What is this "one fleshness," this "two-in-oneness"? It means that every single facet, every segment, of the husband's and wife's being is affected by the marriage union. Theirs is a blending of body, soul, spirit, emotions, psychology, hopes, and dreams. Theirs is a physical, spiritual, social, emotional, and psychological union.

Husband and wife are "one flesh." The bible does not say that about any other relationship. In this life there is no other earthly relationship which is as close and as powerful as the relationship between a husband and a wife. In this life there is no other earthly relationship which has the ability to build up or tear down, to exalt or debase, to enable or hinder as does the relationship between a husband and a wife.

Yes, Arthur and Anna, you will no longer be two but one. Never again do you need to face life alone. Every thought and act can be shared with one who loves you and knows you better than any other. Sorrow, sickness, failure, success, and ambitions can now be shared and need not be kept to yourself. Whether the future holds failure or fortune, you now have each other to depend on.
The story about Sir Edmund Hillary and his historic climb of Mount Everest gives us a classic example about a partnership and friendship attitude that will build a great marriage. While becoming the first man in history to reach that mountain peak, Sir Edmund was accompanied by his trusted native guide, Tenzing Norgay. After scaling the mountain, Sir Edmund lost his footing on the way down, but Tenzing held the line taut and kept them both from falling to their deaths by digging his axe into the ice.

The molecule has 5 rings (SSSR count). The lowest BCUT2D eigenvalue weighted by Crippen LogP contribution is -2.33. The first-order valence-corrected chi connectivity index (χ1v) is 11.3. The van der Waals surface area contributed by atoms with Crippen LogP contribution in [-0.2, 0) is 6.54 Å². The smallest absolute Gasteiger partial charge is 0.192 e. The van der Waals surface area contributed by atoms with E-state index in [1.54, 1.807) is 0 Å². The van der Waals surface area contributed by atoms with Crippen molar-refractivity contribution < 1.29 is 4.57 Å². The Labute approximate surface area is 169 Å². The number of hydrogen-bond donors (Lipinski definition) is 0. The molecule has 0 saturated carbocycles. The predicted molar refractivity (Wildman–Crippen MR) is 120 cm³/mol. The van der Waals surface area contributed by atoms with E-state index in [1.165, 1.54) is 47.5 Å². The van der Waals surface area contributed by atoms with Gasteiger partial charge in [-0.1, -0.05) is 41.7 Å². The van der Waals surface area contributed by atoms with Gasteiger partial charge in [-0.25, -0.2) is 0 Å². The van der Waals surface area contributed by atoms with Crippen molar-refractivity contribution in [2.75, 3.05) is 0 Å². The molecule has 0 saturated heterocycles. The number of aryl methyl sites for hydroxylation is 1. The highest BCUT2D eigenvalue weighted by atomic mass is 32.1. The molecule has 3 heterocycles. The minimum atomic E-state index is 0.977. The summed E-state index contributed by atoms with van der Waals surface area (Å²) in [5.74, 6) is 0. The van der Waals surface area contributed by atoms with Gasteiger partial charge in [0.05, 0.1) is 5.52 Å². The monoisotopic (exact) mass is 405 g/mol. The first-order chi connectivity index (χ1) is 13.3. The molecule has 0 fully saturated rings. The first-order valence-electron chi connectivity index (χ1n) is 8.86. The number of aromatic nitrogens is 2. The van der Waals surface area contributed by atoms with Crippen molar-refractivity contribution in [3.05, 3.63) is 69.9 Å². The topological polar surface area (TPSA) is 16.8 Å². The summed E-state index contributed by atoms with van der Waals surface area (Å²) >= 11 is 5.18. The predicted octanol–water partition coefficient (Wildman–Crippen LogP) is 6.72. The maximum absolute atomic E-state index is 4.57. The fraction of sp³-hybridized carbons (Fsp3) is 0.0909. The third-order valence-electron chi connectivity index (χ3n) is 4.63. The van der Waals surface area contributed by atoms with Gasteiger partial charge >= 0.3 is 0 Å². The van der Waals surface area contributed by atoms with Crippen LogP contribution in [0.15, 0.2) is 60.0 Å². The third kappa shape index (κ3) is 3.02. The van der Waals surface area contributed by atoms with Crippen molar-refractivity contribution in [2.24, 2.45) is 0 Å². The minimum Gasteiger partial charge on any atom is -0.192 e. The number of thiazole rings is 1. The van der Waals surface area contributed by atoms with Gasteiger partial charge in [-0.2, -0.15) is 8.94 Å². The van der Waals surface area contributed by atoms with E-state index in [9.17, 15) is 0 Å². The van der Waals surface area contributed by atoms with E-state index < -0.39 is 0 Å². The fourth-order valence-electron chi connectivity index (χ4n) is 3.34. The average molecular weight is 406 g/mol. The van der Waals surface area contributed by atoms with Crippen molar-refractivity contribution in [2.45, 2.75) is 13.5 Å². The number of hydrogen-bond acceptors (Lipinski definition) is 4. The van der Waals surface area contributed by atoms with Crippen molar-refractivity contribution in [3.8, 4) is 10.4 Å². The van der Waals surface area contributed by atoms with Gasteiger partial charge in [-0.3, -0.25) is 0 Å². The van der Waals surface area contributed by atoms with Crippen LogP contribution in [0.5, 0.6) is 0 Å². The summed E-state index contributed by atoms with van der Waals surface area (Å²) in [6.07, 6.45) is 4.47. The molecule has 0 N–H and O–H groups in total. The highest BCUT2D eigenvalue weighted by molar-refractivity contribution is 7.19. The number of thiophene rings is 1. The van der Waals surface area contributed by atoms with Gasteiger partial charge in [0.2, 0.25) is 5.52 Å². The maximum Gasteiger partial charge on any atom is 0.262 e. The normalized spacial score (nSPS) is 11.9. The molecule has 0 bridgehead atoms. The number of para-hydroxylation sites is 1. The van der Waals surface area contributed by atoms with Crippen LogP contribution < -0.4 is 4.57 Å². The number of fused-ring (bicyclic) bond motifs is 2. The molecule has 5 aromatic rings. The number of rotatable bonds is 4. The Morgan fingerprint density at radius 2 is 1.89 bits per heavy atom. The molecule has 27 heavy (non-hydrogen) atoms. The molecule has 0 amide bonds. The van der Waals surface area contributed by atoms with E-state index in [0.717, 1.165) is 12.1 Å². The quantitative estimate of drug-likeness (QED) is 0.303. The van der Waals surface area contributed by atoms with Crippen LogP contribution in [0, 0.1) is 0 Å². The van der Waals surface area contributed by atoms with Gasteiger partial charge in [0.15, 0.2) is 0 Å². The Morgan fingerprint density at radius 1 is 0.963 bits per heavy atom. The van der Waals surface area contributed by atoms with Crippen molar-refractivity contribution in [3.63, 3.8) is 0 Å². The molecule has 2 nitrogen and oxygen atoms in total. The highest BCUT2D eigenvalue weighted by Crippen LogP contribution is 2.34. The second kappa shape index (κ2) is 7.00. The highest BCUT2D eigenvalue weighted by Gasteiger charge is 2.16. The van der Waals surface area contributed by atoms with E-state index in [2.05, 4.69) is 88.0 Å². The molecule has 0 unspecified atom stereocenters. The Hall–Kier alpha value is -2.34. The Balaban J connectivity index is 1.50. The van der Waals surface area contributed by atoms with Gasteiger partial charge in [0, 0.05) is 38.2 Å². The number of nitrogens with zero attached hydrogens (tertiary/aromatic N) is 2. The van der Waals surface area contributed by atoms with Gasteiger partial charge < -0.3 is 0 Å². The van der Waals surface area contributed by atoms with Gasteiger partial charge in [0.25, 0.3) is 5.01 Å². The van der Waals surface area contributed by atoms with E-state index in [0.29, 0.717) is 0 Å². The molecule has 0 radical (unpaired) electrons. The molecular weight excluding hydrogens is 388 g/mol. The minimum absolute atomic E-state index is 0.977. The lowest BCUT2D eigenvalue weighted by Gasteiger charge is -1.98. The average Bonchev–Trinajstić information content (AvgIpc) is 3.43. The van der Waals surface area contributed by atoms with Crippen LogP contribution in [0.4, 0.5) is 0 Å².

When questioned later, Tenzing refused any special credit for saving Sir Edmund's life. He considered it a routine part of the job and expressed his feelings simply, but eloquently, when he said, "Mountain climbers always help each other."
This wonderful philosophy should be the philosophy for all marriage partners to adopt. As a two-in-oneness they should always help each other, especially in their walk with God.

4. Jesus concludes with these words: "Therefore what God has joined together, let man not separate" (Mark 10:9). There are three things I want you to take note of.

First, notice it is God Who has joined you. This wedding, this marriage, is no accident. We are not here today because the two of you fell into love. It isn't luck and circumstance that has brought you together. It is God Who has forged this union.

Second, God "has joined" you together. Anna, one of my memories of you is the Ring Ride. Imagine having two horses on the front of the carriage; imagine that one of the horses pulls to the left and the other to the right. You won't get anywhere, will you? What you need is a harness or a yoke to make the horses pull together. Well, that is what has done to you: He has harnessed or yoked you together. Which brings us back to the opening picture of Genesis concerning suitable helper and companion. The two of you are harnessed together, with Jesus.

Which brings us to our final point what God has joined together, no one can separate. To destroy the fellowship of marriage is to destroy something beautiful that God has made. So I say to you, bride and groom, and to every other married couple here too,
Hold on to each other. Hold together even when the light seems to have gone out, even when the magic seems to have gone, even when your future together looks dark and dull. Stay together even though it hurts.
No crew gives up the ship because of an occasional storm. And yes, Arthur and Anna, there will be storms in your marriage. When you think of it, a Christian marriage should be like a diamond. A diamond, you know, is nothing but a piece of coal that has been subjected to enormous pressure and heat. But in that pressure and heat a lump of black carbon has turned into a thing of beauty and strength. Likewise, a Christian marriage should be strengthened and beautified by the inevitable struggles and trials of this life and not destroyed.